On the 1st March 2017, North Somerset Council ceased to control any secondary schools.
Every child over the age of 11 in North Somerset now attends a school that has opted out of the Local Education Authority, and all the annoying red tape that came with their financial, educational and procedural oversight.
Already many Primaries are joining the secondary’s in MATs (Multi Academy Trusts) and as the LEA funding is cut even further, plans are in place for this to continue exponentially during the course of this academic year.
Of course, for many schools there will be no noticeable difference in their immediate future as a cog in the MAT wheel, but long term there is no way of telling what will happen. MATs have almost no transparency or oversight, and even the Government has admitted that they are relying on whistleblowers to let the know when there is a problem. And the problems can be huge: just google Perry Beaches, Priory Academies or E-Act to find financial scandals where £millions that should have been spent on educating children went into CEO’s pockets. The same google searches will show how MATs can take good schools and turn them into failing schools within just a couple of school years.
In fact, the government’s own research states that they “have significant concerns about the performance, accountability and expansion of multi-academy trusts”. It goes on to say “there is no robust evidence to support the expansion of MATs” and “there is a long way to go before ministers can demonstrate that public money given to academies is being used effectively”. Yet the Government is pressing ahead with plans to “encourage” all schools to become academies within MATs.
Statistically, schools in MATs actually perform worse than local authority maintained schools. 54% MATs are underperforming at KS4 exams and 50% are underperforming at KS2 SATs. Yet 91% of Local Authority Maintained schools are rated as Good or Outstanding by OFSTED. So why are we rushing headlong into unchartered territory? No other country in the world has deregulated education in this way.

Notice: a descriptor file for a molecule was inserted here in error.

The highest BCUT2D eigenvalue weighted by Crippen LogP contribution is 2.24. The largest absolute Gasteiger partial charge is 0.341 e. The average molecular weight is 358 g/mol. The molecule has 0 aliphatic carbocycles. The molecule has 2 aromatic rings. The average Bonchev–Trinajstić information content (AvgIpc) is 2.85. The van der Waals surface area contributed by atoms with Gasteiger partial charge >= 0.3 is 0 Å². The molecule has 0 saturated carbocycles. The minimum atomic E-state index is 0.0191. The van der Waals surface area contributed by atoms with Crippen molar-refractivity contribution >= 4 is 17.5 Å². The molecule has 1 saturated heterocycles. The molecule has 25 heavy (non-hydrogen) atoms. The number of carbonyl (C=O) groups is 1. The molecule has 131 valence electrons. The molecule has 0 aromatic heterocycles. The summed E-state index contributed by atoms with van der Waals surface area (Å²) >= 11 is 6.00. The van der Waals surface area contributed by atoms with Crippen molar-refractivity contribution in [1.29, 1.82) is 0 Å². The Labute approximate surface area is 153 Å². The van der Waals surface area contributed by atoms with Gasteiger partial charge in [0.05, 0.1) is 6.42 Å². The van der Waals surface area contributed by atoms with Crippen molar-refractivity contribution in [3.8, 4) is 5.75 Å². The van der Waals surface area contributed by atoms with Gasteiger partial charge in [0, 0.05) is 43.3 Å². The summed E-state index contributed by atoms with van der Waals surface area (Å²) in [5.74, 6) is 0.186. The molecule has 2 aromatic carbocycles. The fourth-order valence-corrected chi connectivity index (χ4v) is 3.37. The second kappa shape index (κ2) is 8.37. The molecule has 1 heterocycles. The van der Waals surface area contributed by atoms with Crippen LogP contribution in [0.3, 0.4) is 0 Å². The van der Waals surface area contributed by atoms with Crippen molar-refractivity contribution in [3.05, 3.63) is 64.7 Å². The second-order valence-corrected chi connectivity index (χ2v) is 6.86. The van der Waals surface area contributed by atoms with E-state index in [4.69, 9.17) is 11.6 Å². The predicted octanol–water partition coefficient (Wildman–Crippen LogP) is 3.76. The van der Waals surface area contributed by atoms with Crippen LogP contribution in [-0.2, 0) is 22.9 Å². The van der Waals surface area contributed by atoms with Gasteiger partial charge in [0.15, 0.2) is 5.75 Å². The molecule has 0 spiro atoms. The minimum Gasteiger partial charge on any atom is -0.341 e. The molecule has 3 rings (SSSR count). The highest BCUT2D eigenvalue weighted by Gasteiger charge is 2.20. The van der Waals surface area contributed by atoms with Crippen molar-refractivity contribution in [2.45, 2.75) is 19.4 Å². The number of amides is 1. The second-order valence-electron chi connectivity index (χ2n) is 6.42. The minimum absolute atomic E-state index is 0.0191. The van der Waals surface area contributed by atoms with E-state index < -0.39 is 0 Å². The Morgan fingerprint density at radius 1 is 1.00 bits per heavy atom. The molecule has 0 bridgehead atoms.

Sir Michael Wishaw said that poorly performing MATs will eventually fail and be taken over by their better neighbours. Yet Local Authorities are not allowed to take schools on or set up their own MATs so we are condemning a whole generation of children – OUR children - to be the guinea pigs in the government's ideological experiment. How many of our children will have to spend their school years in poorly managed, failing schools because the LEA cannot help them? What will happen to the children in small schools, rural schools, or dilapidated schools that no MAT wants to take on? Where will our poorer children go when every school locally is in a MAT that insists on a £600 parental contribution?
These are not hypothetical questions. This is happening now, here, in England! North Somerset is at the vanguard of the changes. At a time of unprecedented financial pressure on schools (98% are set to lose money in the next academic year, just as their costs have gone up due to new government regulations) we need to ask ourselves what is the future for education in England? And what are we going to do about it? Every parent, grandparent, teacher, worker and business should care about how we educate our children. They will be our future doctors, lawyers, carers and leaders. How they learn about the world will shape the world we all have to live in!